Liberty Engineering and Machine finds equipment, expertise at RCBI
Liberty Engineering and Machine Inc. is a custom job shop located in Craigsville, W.Va., that specializes in CNC machining, industrial machining and metal fabrication services. In its first year of operation, the company has partnered with a regional company to help with sales of its products and services.
Ralph Smoot, the person leading the company, has an extensive background in specialty machining and fabrication. Smoot, who previously owned a precision machine shop in the Philadelphia area that specialized in the medical device and aerospace industries, said he moved to Craigsville last year to start another machine shop with a partner. He also wanted to be near his family, which has longstanding ties to Webster and Nicholas counties.
After coming to West Virginia Smoot said he was pleasantly surprised to learn about RCBI's leading edge production and prototyping equipment.
"Not only did I discover there was advanced manufacturing equipment available for use, there was a very knowledgeable staff that was very open and helpful," he said. "The combination of their specific knowledge, and our own highly skilled staff made us productive very quickly."
Liberty recently turned to RCBI in Bridgeport to help manufacture two different prototyping projects.
"We were able to utilize two of RCBI's Large CNC lathes, and their HAAS CNC mill capacity in Bridgeport when we did not have adequate capacity to produce the work in-house," Smoot said. He said this proved to be critical.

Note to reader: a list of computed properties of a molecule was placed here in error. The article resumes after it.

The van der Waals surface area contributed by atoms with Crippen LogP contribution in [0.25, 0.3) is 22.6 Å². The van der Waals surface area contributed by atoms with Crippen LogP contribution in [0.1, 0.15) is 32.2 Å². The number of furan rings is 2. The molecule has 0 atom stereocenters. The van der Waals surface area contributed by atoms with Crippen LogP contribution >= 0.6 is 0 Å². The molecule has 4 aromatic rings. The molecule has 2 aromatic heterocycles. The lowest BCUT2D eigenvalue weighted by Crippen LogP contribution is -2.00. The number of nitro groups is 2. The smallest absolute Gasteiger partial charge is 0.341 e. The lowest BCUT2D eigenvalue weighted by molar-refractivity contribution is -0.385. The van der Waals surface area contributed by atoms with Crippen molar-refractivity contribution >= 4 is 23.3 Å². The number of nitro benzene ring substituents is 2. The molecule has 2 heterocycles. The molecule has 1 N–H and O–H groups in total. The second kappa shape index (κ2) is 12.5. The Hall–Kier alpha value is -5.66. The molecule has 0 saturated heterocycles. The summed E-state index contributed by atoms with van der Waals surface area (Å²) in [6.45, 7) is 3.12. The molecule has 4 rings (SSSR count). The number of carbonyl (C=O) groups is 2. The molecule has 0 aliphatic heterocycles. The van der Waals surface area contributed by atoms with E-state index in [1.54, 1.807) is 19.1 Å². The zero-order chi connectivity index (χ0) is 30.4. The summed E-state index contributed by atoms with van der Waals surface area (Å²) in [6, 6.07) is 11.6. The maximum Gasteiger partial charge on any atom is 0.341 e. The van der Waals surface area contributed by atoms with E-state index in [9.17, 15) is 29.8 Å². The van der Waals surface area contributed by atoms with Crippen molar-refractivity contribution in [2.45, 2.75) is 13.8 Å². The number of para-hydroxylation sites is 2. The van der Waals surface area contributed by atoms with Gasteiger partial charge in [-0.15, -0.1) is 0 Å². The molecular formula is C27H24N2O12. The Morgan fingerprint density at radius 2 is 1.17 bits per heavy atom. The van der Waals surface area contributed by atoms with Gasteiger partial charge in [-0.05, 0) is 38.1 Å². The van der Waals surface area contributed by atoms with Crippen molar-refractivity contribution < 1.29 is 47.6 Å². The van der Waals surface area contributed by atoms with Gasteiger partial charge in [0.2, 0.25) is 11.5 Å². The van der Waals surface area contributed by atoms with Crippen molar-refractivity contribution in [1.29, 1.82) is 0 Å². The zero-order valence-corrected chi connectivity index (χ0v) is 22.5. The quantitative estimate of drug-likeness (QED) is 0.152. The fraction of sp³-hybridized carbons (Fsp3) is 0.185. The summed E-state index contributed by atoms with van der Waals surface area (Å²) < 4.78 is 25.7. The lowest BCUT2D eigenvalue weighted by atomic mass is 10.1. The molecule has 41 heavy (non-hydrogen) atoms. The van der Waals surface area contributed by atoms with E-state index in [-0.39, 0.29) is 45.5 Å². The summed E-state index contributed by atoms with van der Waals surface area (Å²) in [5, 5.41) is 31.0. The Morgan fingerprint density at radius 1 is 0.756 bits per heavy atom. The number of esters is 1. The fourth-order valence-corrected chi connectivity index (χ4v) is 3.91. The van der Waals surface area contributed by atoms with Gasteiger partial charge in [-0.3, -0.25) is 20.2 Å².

"When you are a small shop such as ours and you want to get an idea to market, or you need to satisfy a customer’s demand quickly, having that capacity and knowledge readily available can make the difference between success and failure," Smoot said. "Getting new ideas to market on an aggressive schedule can also be cost prohibitive. The cost of utilizing RCBI's resources was affordable.
"We plan on utilizing RCBI's machines and services for other prototyping, and production work, particularly when it would otherwise negatively impact our normal operations."
Smoot noted that one of their prototype products, which is an industrial safety component, has been well received. He anticipates the initial buyers will provide feedback on the product, which then should lead to even greater sales.
Smoot also praised the training assistance his company has received from Workforce West Virginia, RCBI and other organizations. With this assistance, his company recently was able to hire and train three local people.
"They were eager to help, and easy to work with," Smoot said. "Collectively, they helped us navigate several state and federal training programs available to us. We would not have been able to get off the ground so quickly otherwise."